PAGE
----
Zoe Saldana Portraying Nina Simone is a Gross Whitewashing of Unapologetic Blackness

A few months ago, I wrote that I did not support the casting of Zoe Saldana as songstress Nina Simone. And now, with a release date set, and a promotional poster and trailer revealed, I stand — even more ardently — in my assertion that Saldana’s casting is both inappropriate and violent to Simone’s radical pro-Black legacy.

Nina Simone’s core pro-Black value system is the cornerstone of most of her cultural contributions. As Ruth Feldstein describes in “‘I Don’t Trust You Anymore': Nina Simone, Culture, and Black Activism in the 1960s,” Nina Simone was radicalized following the Sixteenth Street Baptist Church bombing (1963), and subsequently disavowed gradualism and respectability politics as effective methods towards racial justice.

My country is full of lies/We all gonna die/and die like flies

I don’t trust nobody anymore/They keep on sayin’ ‘Go slow.’

To Nina Simone, doing “things gradually, will bring more tragedy.” And she was right. With the gradual rollback of visible Jim Crow segregation, Black people are now merciless survivors and victims of mass incarceration, poisoned water, and politricks. Gradualism has worked to invisibilize anti-Blackness — its continuing violence conveniently hidden in a massive web of laws, schemes, and bureaucracies.

Nina Simone brilliantly intertwined gender and sexuality politics with her racial justice cultural activism. In many of her records, Nina’s protagonists are Black women, thus allowing space for the artist to masterfully detail the particular struggles and conflicts of Black women forced to live under the suffocating dynamics of white supremacist racism and patriarchy — namely how our sexuality is taboo and inappropriate in times of mass uprising.

In the song “Go Limp,” Nina tells the story of a young woman who decides to march. The protagonist’s mother warns her daughter to remain a nonviolent virgin. Feldstein writes “Simone used humor to suggest that it would not be easy for the young woman to meet these dual goals.”

Oh mother, dear mother, no I’m not afraid/For I’ll go on that march and return a virgin maid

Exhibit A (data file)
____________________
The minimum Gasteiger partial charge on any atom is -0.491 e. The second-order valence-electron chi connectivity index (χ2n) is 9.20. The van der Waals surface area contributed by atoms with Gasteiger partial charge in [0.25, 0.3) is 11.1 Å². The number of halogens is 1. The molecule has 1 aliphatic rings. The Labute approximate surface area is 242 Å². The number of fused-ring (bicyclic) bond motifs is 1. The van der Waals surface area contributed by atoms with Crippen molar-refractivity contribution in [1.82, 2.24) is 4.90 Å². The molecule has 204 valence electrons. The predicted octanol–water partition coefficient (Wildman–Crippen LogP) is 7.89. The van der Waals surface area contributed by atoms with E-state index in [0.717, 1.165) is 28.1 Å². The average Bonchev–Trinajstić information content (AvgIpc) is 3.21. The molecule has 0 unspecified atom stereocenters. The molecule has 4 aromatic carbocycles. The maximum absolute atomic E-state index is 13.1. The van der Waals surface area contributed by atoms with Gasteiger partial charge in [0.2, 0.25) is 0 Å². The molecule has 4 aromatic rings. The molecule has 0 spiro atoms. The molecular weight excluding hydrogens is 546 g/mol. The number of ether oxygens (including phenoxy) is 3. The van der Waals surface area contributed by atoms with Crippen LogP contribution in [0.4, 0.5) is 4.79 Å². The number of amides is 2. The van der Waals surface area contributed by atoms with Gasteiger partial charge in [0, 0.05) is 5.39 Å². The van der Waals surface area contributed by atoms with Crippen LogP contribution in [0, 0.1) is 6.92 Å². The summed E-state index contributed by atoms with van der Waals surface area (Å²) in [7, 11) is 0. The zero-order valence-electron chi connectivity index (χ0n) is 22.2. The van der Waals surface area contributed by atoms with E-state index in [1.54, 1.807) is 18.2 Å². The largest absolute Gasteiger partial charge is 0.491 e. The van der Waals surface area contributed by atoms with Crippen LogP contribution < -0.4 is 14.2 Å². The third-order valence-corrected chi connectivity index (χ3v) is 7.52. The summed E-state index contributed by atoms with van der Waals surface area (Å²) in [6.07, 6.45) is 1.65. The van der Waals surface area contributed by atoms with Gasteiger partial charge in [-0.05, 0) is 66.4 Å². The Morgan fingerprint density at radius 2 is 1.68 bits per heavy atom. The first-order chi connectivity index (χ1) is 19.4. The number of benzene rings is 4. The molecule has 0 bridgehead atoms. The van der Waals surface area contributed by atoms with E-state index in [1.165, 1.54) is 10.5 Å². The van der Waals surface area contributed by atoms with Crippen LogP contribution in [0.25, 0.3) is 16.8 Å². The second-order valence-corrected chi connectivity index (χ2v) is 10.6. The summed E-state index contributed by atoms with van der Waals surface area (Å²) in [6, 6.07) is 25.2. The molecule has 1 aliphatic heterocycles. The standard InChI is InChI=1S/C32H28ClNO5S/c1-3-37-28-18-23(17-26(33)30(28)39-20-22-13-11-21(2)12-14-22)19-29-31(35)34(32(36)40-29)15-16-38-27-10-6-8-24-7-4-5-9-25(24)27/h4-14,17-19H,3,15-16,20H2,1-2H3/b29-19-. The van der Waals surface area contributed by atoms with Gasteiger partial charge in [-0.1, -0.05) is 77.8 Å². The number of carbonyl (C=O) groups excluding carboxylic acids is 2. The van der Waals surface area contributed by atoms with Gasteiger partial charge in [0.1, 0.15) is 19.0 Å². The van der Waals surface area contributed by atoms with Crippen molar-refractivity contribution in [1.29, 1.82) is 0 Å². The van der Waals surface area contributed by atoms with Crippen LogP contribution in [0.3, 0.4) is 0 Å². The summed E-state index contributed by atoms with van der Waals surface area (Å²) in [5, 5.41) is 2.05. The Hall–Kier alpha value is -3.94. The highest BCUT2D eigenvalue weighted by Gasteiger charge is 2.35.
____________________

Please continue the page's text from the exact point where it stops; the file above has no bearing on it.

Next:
With a brick on my handbag and a scoul on my face/And a barbed wire in my underwear to shed off disgrace.

“Go Limp” is illustrative in its wit and profundity; it’s a politically charged commentary on how respectability is especially (mis)applied when Black women’s sexuality is intrinsically present in Black uprisings.

Nina Simone is an exemplary icon for unapologetic Black cultural activism. She is versatile in her craft, vocal in her womanist radicalism, and authoritative in her self-determined identity. She renounced Eurocentric beauty standards, centered Black freedom over white feelings, and provoked thought through a sex-positive gendered lens.

And then there’s Nina’s appearance. A direct affront to white supremacist beauty standards, her appearance spoke volumes against those racist metrics that deem our natural physical attributes as ugly and unfitting. Nina embodied the mantra “the personal is the political.” Blogger Kirsti-Jewel of She’s.Got.The.Mic writes poignantly:

Nina Simone’s appearance shaped her experience, and view of the world. While she was political for many of her choices, she was inherently political because of her appearance.

And this is why Zoe’s casting as this incredibly complicated, multi-layered, dark-skinned, nappy-haired Black idol is violent.

The whitewashing of Black herstorical icons is standard practice in Hollywood. StonewallExodus: Gods and Kings, and Gods of Egypt are recent, well-publicized examples.

But given the current socio-political climate ushered in by the emergent Black Lives Matter movement, Nina Simone’s necessary depiction requires a significant level of pro-Black understanding. Saldana’s casting is brutal in its obvious whitewashing and racialized tone-deafness.

As a Black Lives Matter community organizer and independent media maker, I care about Nina’s holistically accurate representation. The movement of which I am a part brings to life her Black radical ideal. Our principles are those that are queer, trans*, and female-bodied affirming. We do not uplift the myth of racial gradualism and respectability, and refuse to be manipulated by the dominant political establishment. We are courageous in our justified anger, and vocal in our renunciation of anti-Blackness.

I understand that Zoe Saldana gotta eat. There is an entire scholarship on the lack of diversity in Hollywood, and I am absolutely positive that as an Afro-Latina actress, getting career-making roles is a sparse reality. But the portrayal of Nina Simone isn’t the role for her. The blotchy makeup and prosthetic noses pieces ain’t working. She is simply not fit to depict the icon whose radical socialization was shaped by both appearance and experience.

In this contemporary moment of mass racial upset, Nina’s representation is crucial. She must be embodied with perfection, care, nuance, and sensitivity. She need not be tamed to make her more digestible to a white mainstream audience.

Because it’s not a far guess that she’d be the last one to stand for that.

Arielle Newton is a Black Lives Matter activist, and Founder of BlackMillennials.com, a digital platform for the cultural empowerment of young people of the African diaspora.

Arielle Newton is a Black Lives Matter organizer, and Founder of BlackMillennials.com.

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